Toronto police have just put “paid” to the often repeated denial that the Federal Firearms Act – AKA Bill C-68 – would be used to confiscate firearms from legitimate firearm owners.
While drug dealers and gang bangers are prowling the streets of Hogtown, Toronto’s finest are riveted to their computers, looking for gun owners who have allowed their firearm ownership licenses to expire.
What we are now seeing is the natural progression of legislation that was written with the intent to harass and penalize honest gun owners.
Toronto’s gun confiscation program is being sold under the name of Project Safe City
They used to be legal firearms, but now they’re either unregistered or outright banned, and they’re wanted by police before there’s a chance burglars put them in Toronto’s underground and underworld markets.
Since March 1, Project Safe City swept 400 unregistered weapons — 150 of them handguns — from homes throughout the city. No charges were filed.
It’s part of a plan to ensure that neglected firearms don’t fall into criminal hands, Toronto Police Chief Bill Blair said yesterday.
Police are reviewing thousands of gun ownership files to determine which weapons have lapsed registrations and which are now banned, he said.
Owners can surrender the weapons for destruction or, if they can be registered, police will hold them until the owners comply with gun laws, Supt. Greg Getty said.
In good faith, Canadian gun owners complied with the new federal law to license themselves in order to legally own those firearms that they had freely held, in some cases for generations. They also complied with the new law to register their existing firearms, so the government and the police would have a detailed list of everything that they owned.
What many and probably most gun owners did not recognize was that they now owned their firearms conditionally at the whim of the politicians and the bureaucrats. And if they inadvertently or through some misunderstanding, at the end of the license’s expiry date failed to renew the paperwork, they became instant criminals in possession of illegal firearms who could be criminally charged and have their firearms confiscated.
This is what the Toronto gun owners have experienced – police officers at their doors telling them that they have illegal firearms in their homes. Illegal, not because of misuse by their owners or by the fact that these people are a danger to the public, but because their paperwork has expired.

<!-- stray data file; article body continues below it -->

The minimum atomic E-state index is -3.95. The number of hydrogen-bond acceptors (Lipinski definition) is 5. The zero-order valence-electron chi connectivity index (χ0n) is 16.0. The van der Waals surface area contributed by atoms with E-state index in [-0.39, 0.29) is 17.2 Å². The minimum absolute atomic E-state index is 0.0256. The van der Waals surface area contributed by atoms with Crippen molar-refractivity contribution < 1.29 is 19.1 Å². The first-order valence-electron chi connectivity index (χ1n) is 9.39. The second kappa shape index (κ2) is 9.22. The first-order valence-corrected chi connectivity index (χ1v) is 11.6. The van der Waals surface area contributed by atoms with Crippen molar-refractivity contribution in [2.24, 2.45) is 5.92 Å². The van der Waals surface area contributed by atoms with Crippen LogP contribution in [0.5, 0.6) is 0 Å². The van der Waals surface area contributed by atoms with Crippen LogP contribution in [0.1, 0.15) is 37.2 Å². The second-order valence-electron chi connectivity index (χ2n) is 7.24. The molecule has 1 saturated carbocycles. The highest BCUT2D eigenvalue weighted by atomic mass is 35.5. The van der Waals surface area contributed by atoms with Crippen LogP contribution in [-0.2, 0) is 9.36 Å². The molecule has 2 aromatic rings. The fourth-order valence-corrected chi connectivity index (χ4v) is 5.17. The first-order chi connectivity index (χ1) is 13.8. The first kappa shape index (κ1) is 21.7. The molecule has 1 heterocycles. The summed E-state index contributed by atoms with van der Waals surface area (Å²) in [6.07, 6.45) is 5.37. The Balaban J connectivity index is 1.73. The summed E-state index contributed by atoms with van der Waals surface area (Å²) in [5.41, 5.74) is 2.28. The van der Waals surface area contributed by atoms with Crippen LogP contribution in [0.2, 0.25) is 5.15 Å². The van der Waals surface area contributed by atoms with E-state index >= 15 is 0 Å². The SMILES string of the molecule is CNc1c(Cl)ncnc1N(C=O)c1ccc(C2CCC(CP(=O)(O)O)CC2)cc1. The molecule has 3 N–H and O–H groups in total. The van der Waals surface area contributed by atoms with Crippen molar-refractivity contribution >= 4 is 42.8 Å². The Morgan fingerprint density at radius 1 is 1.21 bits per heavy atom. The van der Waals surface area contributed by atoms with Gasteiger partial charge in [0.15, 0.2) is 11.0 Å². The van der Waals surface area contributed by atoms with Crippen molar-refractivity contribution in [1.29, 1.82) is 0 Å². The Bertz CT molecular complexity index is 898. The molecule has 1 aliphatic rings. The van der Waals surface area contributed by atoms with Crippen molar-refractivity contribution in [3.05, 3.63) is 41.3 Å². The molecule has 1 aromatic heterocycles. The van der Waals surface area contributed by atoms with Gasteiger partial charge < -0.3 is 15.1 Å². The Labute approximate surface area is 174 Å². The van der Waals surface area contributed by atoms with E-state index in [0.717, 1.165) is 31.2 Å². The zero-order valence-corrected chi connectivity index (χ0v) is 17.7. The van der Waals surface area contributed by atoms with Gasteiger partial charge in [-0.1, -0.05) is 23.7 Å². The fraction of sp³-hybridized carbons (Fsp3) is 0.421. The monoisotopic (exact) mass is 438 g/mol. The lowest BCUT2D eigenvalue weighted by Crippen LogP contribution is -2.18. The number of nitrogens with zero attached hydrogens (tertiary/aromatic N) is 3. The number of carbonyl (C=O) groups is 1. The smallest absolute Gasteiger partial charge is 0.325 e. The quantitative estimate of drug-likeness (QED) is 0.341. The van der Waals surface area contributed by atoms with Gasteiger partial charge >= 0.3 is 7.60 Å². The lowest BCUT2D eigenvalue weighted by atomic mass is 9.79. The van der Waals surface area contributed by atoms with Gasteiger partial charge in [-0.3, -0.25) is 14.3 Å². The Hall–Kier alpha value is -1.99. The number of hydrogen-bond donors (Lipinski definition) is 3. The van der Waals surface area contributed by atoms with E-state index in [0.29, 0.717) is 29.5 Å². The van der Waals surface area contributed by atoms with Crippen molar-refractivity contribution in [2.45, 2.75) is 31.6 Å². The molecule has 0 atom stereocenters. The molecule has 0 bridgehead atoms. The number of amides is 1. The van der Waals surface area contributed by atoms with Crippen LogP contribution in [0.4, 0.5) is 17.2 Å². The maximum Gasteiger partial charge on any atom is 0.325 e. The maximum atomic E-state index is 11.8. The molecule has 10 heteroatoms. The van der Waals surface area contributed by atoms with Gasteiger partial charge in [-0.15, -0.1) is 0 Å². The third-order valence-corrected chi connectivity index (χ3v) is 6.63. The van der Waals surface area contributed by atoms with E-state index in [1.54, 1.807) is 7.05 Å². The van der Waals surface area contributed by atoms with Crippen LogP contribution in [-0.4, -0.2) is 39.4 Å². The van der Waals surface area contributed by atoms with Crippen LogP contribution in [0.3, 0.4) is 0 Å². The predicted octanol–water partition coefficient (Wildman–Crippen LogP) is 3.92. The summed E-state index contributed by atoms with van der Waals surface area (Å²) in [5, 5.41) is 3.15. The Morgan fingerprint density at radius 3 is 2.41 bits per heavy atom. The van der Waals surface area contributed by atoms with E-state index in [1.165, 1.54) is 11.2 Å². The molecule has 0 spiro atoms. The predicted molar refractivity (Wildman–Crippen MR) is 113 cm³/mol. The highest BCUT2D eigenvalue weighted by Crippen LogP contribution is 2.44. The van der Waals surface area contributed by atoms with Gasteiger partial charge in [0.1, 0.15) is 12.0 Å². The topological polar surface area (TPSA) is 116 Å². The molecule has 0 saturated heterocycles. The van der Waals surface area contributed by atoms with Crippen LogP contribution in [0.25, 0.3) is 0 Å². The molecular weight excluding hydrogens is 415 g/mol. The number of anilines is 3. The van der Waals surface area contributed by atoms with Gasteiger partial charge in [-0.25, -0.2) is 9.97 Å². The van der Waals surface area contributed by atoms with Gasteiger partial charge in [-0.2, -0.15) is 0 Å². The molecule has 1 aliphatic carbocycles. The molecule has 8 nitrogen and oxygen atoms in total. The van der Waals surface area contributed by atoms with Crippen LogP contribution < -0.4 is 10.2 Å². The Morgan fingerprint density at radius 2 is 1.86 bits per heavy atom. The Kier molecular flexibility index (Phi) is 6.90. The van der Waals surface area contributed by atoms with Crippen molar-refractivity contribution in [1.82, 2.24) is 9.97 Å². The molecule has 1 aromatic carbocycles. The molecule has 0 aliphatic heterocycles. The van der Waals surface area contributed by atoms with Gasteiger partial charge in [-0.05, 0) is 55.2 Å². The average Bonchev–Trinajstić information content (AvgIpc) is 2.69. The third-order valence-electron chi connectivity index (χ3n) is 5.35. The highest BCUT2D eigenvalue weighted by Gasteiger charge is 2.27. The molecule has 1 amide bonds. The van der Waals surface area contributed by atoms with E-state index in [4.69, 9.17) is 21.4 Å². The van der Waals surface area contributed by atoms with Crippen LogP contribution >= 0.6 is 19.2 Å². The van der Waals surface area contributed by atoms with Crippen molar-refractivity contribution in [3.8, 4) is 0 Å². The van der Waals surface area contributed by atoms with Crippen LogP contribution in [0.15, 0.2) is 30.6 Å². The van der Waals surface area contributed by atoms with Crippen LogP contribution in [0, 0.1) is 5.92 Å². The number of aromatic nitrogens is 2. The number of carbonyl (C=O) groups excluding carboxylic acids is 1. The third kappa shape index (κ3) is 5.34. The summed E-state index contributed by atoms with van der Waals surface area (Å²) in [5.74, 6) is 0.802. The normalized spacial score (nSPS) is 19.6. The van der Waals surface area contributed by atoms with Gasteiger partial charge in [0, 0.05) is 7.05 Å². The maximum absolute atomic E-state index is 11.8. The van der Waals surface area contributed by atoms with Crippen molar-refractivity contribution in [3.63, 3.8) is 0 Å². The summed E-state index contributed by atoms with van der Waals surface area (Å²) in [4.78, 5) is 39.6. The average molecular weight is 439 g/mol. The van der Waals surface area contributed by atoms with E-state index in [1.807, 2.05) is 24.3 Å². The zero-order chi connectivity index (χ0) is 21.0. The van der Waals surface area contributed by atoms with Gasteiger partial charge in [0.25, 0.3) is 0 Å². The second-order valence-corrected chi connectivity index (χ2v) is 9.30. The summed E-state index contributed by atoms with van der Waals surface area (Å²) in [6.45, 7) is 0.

Toronto police superintendent Greg Getty arrogantly says that the individuals who had their guns confiscated agreed to their destruction because the “didn’t want them”. It would be interesting to know just how they were approached.
I can only imagine the intimidation factor when you find a couple of police officers on your doorstep telling you that you are the holder of illegal firearms which they are there to confiscate.
It would seem obvious that those officers continued into the house to personally collect those guns as the police were eager to inform the media that some of these guns were illegally stored. Police being police, I can’t imagine them letting the gun owner go off by him/herself and bring the gun back to the officer at the front door. No, they would want to be taken to where the firearm was located and retrieve it themselves. And if it wasn’t “safely stored” under their definition I am sure they would have pointed out to the hapless citizen that they were in breech of the law on that account.
I would also be surprised if they explained to the person that under the terms of the government amnesty they were protected against prosecution and could in fact renew their Possession Only License (POL) very simply and at no cost and would not have to go through the much more onerous process of obtaining a Possession and Acquisition License (PAL).
After all, the real intent of these raids was to confiscate and destroy the firearms they found, - if at all possible – not to return them to their owners. Because, in the view of the police and their political masters, these firearms were a danger to the public just by being there, and it was just a convenience that the owners, by allowing their licenses to lapse, made that possible.